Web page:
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Jailhouse lawyer

A Rock Hill man charged with murder and attempted murder will not only claim self-defense, he will employ self-defense — in court — as his tactic to beat the rap.

Yes, 22-year-old Keenan Miller will ignore the sound advice of essentially everyone on Earth who has ever passed a bar exam, and serve as his own lawyer, according to a report from The Herald of Rock Hill. Court records show that Miller fired previous counsel, and apparently tried to fire the judge in a handwritten letter stating: ““Your service is no longer needed or wanted, you are hereby relieved of your service to me. Thank you for serving.”

Unfortunately for Miller, the judge remains, the charges remain, and if this doesn’t go well for him, as history suggests that it might not, Miller will remain.

Remain in jail for a long time, possibly forever, that is.

Thanks to the Constitution and case law, Miller has the right to defend himself against the pile of charges against him. According to the article, the court has warned Miller that he doesn’t have to do this, that a lawyer must be provided if he can’t afford one.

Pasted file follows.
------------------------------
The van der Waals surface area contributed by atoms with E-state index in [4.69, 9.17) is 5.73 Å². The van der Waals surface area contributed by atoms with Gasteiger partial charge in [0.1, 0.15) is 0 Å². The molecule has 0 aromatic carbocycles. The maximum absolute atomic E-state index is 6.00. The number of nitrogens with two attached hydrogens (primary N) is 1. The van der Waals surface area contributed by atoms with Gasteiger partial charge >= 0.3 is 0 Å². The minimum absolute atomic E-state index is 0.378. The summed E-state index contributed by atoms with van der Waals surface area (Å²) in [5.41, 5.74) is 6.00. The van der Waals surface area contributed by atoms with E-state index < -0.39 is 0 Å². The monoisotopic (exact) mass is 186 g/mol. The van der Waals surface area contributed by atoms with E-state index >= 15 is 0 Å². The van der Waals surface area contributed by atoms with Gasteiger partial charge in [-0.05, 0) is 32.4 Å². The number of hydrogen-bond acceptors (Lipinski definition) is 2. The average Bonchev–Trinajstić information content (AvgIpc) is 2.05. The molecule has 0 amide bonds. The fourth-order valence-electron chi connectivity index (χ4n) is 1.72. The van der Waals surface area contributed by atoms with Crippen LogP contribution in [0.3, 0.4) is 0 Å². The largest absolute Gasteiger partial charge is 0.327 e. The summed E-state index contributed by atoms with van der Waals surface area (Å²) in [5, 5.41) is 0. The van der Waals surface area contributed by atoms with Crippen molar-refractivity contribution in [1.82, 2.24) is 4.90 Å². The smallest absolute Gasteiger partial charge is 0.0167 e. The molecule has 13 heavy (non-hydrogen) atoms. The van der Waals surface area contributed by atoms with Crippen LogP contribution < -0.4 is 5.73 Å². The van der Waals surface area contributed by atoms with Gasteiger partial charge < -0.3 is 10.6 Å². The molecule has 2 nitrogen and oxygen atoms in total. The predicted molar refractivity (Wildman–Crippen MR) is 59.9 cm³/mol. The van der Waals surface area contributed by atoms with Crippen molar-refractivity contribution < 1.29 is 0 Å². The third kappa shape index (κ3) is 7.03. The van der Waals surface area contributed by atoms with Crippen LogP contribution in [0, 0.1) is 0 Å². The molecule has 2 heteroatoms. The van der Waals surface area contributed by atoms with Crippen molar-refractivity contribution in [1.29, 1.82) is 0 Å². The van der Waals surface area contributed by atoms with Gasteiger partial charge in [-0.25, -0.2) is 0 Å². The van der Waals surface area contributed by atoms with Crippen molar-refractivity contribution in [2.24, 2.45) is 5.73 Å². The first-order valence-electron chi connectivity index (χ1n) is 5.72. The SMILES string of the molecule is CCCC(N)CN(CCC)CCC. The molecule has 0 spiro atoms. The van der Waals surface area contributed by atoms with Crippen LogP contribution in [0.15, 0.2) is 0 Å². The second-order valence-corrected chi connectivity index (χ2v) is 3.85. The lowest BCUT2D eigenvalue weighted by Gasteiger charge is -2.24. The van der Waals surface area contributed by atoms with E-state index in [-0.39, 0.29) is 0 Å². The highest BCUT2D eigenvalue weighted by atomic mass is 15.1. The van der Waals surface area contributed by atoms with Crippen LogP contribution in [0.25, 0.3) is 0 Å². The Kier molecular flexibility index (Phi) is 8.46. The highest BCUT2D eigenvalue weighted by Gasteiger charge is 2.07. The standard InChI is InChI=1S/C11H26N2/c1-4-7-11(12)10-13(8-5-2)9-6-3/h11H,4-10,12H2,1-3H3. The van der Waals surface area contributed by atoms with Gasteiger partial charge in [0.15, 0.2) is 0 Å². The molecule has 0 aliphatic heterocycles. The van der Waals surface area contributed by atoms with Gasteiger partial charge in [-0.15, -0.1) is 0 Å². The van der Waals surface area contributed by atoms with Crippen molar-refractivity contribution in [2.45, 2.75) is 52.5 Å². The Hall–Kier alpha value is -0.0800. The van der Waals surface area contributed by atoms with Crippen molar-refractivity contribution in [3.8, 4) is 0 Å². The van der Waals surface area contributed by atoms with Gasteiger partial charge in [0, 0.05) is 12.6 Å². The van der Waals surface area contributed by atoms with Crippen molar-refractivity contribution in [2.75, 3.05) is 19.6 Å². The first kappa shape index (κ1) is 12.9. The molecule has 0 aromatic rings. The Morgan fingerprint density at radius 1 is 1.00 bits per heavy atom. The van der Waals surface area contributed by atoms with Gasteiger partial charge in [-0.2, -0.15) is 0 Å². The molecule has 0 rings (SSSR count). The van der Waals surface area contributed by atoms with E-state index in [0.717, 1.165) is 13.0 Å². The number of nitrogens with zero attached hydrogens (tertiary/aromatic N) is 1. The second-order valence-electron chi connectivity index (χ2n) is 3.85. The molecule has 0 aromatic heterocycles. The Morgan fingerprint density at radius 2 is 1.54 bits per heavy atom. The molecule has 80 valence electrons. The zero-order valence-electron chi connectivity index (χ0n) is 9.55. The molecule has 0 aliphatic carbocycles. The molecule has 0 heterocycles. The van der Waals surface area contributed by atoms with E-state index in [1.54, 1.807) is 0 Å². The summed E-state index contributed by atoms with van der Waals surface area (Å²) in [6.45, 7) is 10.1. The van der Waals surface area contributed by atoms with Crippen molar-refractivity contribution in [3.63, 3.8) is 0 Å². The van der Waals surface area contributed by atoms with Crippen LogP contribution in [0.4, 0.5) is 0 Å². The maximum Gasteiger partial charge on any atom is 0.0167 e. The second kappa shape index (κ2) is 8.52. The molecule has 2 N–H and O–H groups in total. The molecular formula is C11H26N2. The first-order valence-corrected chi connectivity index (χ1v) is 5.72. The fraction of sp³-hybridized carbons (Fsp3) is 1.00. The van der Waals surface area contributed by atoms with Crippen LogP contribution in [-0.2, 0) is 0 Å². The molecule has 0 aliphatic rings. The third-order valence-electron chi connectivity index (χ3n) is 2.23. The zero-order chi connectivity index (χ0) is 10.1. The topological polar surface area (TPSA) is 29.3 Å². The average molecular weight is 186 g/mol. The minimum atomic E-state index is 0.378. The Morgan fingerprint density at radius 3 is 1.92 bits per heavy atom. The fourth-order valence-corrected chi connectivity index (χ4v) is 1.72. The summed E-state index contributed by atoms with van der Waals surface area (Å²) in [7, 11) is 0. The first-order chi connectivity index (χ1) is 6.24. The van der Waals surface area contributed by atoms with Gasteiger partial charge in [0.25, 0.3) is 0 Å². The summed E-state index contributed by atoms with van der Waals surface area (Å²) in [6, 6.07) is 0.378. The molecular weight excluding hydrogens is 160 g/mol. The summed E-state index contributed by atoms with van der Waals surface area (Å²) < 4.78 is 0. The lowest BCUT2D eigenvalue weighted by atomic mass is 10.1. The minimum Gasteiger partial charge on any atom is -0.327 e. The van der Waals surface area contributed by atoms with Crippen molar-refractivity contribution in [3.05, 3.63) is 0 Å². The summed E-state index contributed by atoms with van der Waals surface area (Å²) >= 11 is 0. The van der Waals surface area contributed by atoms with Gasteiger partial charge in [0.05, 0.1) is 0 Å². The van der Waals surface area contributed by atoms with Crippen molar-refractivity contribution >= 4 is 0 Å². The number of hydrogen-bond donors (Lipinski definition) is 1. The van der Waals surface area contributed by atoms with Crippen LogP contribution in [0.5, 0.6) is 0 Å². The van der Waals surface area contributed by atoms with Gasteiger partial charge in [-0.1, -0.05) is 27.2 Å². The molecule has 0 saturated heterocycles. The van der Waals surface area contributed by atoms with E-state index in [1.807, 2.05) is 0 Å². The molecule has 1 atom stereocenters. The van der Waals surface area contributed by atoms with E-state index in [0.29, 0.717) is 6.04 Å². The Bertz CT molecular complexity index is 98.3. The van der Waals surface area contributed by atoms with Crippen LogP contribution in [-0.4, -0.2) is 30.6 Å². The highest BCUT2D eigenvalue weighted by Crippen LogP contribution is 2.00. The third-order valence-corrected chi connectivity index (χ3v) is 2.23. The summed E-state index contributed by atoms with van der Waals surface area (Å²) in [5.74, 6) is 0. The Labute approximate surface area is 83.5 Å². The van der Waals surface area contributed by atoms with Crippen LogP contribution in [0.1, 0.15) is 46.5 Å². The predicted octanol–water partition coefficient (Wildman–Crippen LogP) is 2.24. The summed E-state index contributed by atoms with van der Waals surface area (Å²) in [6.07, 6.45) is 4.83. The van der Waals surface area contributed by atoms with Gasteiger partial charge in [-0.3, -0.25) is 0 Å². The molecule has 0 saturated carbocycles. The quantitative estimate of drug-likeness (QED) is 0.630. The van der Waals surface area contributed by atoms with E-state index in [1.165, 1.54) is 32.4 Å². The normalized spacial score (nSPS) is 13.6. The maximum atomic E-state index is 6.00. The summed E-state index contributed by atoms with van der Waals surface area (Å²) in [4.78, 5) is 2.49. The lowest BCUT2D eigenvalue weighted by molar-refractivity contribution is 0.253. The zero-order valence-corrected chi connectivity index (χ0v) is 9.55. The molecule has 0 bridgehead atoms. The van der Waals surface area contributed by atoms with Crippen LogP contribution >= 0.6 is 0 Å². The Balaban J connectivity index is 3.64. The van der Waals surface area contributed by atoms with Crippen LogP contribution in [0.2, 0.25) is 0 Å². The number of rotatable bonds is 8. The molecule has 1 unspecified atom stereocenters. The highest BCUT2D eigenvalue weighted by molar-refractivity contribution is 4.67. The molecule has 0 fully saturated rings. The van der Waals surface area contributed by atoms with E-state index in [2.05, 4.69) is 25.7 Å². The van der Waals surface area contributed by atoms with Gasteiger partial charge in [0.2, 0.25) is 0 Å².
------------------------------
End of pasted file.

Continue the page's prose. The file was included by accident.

Maybe Miller doesn’t trust the government. Without agreeing, Sidebar understands the argument.

Or maybe he believes that if you want something done right, you gotta do it yourself.

Sidebar, were it an entity capable of dispensing legal advice, would strenuously object to this line of thinking so…strenuously that it would make Lt. Cmdr. JoAnne Galloway proud.

Apparently, Sidebar is not alone.

Law professor Kenneth Gaines of the University of South Carolina told The Herald that Miller is “rolling the dice big time.”

Miller Shealy, a professor at the Charleston School of Law, said Miller has a better chance of winning the Powerball than of winning an acquittal.

Miller is charged in what prosecutors say is his role in the fatal shooting of a teenager last year when two “rival groups” began shooting at each other.

Whether or not this was self-defense remains to be seen.

But while defending yourself against an attack — especially if you can’t get away — is understandable and often encouraged, defending yourself in court against a potential one-way ticket to the penitentiary…eh, maybe not so much.

Unrelated to this case, but probably applicable, is a recent tweet from @lawyerthoughts. It reads: “I hope your guardian angel has a law degree.”

Miller’s attorney was not available for comment.

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